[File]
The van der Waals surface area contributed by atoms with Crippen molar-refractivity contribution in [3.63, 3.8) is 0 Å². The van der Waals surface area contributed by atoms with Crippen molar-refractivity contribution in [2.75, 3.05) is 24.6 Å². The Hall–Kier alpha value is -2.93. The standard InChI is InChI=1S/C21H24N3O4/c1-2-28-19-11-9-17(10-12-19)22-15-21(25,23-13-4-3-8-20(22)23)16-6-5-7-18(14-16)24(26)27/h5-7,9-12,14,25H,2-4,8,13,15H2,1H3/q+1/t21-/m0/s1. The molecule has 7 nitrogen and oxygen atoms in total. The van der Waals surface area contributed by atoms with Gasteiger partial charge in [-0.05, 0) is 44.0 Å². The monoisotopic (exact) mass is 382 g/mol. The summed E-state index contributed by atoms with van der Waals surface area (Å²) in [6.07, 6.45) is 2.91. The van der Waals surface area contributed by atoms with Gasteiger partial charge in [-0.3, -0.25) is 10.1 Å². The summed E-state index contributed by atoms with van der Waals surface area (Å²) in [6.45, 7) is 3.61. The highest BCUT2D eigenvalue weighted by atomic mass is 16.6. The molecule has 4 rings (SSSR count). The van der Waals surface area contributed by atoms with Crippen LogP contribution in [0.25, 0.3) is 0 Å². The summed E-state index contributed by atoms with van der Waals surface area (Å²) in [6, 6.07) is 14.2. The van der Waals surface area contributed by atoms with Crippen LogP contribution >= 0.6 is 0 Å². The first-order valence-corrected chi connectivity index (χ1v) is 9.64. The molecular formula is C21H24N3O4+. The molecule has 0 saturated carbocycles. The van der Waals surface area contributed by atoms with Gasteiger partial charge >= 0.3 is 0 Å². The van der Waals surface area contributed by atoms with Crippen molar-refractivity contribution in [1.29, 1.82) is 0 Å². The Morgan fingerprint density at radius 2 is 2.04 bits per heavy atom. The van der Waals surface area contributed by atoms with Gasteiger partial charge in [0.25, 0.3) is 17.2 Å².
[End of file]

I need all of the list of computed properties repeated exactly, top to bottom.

The van der Waals surface area contributed by atoms with Crippen molar-refractivity contribution in [3.63, 3.8) is 0 Å². The van der Waals surface area contributed by atoms with Crippen molar-refractivity contribution in [2.75, 3.05) is 24.6 Å². The Hall–Kier alpha value is -2.93. The standard InChI is InChI=1S/C21H24N3O4/c1-2-28-19-11-9-17(10-12-19)22-15-21(25,23-13-4-3-8-20(22)23)16-6-5-7-18(14-16)24(26)27/h5-7,9-12,14,25H,2-4,8,13,15H2,1H3/q+1/t21-/m0/s1. The molecule has 7 nitrogen and oxygen atoms in total. The van der Waals surface area contributed by atoms with Gasteiger partial charge in [-0.05, 0) is 44.0 Å². The monoisotopic (exact) mass is 382 g/mol. The summed E-state index contributed by atoms with van der Waals surface area (Å²) in [6.07, 6.45) is 2.91. The van der Waals surface area contributed by atoms with Gasteiger partial charge in [-0.3, -0.25) is 10.1 Å². The summed E-state index contributed by atoms with van der Waals surface area (Å²) in [6.45, 7) is 3.61. The highest BCUT2D eigenvalue weighted by atomic mass is 16.6. The molecule has 4 rings (SSSR count). The van der Waals surface area contributed by atoms with Crippen LogP contribution in [0.25, 0.3) is 0 Å². The summed E-state index contributed by atoms with van der Waals surface area (Å²) in [6, 6.07) is 14.2. The van der Waals surface area contributed by atoms with Crippen LogP contribution >= 0.6 is 0 Å². The first-order valence-corrected chi connectivity index (χ1v) is 9.64. The molecular formula is C21H24N3O4+. The molecule has 0 saturated carbocycles. The van der Waals surface area contributed by atoms with Gasteiger partial charge >= 0.3 is 0 Å². The van der Waals surface area contributed by atoms with Crippen molar-refractivity contribution in [1.29, 1.82) is 0 Å². The Morgan fingerprint density at radius 2 is 2.04 bits per heavy atom. The van der Waals surface area contributed by atoms with Gasteiger partial charge in [0.25, 0.3) is 17.2 Å².